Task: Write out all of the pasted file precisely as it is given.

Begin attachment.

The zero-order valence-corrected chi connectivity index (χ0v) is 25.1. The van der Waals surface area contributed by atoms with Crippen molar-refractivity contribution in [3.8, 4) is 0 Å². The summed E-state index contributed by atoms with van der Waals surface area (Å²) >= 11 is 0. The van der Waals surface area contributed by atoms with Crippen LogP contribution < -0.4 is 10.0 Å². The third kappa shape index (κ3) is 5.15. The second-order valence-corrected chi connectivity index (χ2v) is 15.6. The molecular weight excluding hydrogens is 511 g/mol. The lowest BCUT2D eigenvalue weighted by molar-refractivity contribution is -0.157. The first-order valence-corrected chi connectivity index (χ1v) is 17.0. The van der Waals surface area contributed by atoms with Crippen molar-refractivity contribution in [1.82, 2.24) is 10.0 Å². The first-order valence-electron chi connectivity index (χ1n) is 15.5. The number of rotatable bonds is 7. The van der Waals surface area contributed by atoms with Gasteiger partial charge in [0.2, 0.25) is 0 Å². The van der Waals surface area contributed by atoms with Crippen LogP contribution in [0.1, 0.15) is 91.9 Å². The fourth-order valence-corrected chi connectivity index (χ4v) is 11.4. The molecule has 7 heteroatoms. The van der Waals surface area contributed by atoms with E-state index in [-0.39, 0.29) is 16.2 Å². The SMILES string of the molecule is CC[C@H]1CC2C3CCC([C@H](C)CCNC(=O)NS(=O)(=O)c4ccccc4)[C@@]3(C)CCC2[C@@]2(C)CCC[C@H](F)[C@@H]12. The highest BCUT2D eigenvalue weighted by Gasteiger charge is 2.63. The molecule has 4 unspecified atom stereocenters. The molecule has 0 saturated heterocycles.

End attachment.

The zero-order valence-corrected chi connectivity index (χ0v) is 25.1. The van der Waals surface area contributed by atoms with Crippen molar-refractivity contribution in [3.8, 4) is 0 Å². The summed E-state index contributed by atoms with van der Waals surface area (Å²) >= 11 is 0. The van der Waals surface area contributed by atoms with Crippen LogP contribution < -0.4 is 10.0 Å². The third kappa shape index (κ3) is 5.15. The second-order valence-corrected chi connectivity index (χ2v) is 15.6. The molecular weight excluding hydrogens is 511 g/mol. The lowest BCUT2D eigenvalue weighted by molar-refractivity contribution is -0.157. The first-order valence-corrected chi connectivity index (χ1v) is 17.0. The van der Waals surface area contributed by atoms with Crippen molar-refractivity contribution in [1.82, 2.24) is 10.0 Å². The first-order valence-electron chi connectivity index (χ1n) is 15.5. The number of rotatable bonds is 7. The van der Waals surface area contributed by atoms with Gasteiger partial charge in [0.2, 0.25) is 0 Å². The van der Waals surface area contributed by atoms with Crippen LogP contribution in [0.1, 0.15) is 91.9 Å². The fourth-order valence-corrected chi connectivity index (χ4v) is 11.4. The molecule has 7 heteroatoms. The van der Waals surface area contributed by atoms with E-state index in [-0.39, 0.29) is 16.2 Å². The SMILES string of the molecule is CC[C@H]1CC2C3CCC([C@H](C)CCNC(=O)NS(=O)(=O)c4ccccc4)[C@@]3(C)CCC2[C@@]2(C)CCC[C@H](F)[C@@H]12. The highest BCUT2D eigenvalue weighted by Gasteiger charge is 2.63. The molecule has 4 unspecified atom stereocenters. The molecule has 0 saturated heterocycles.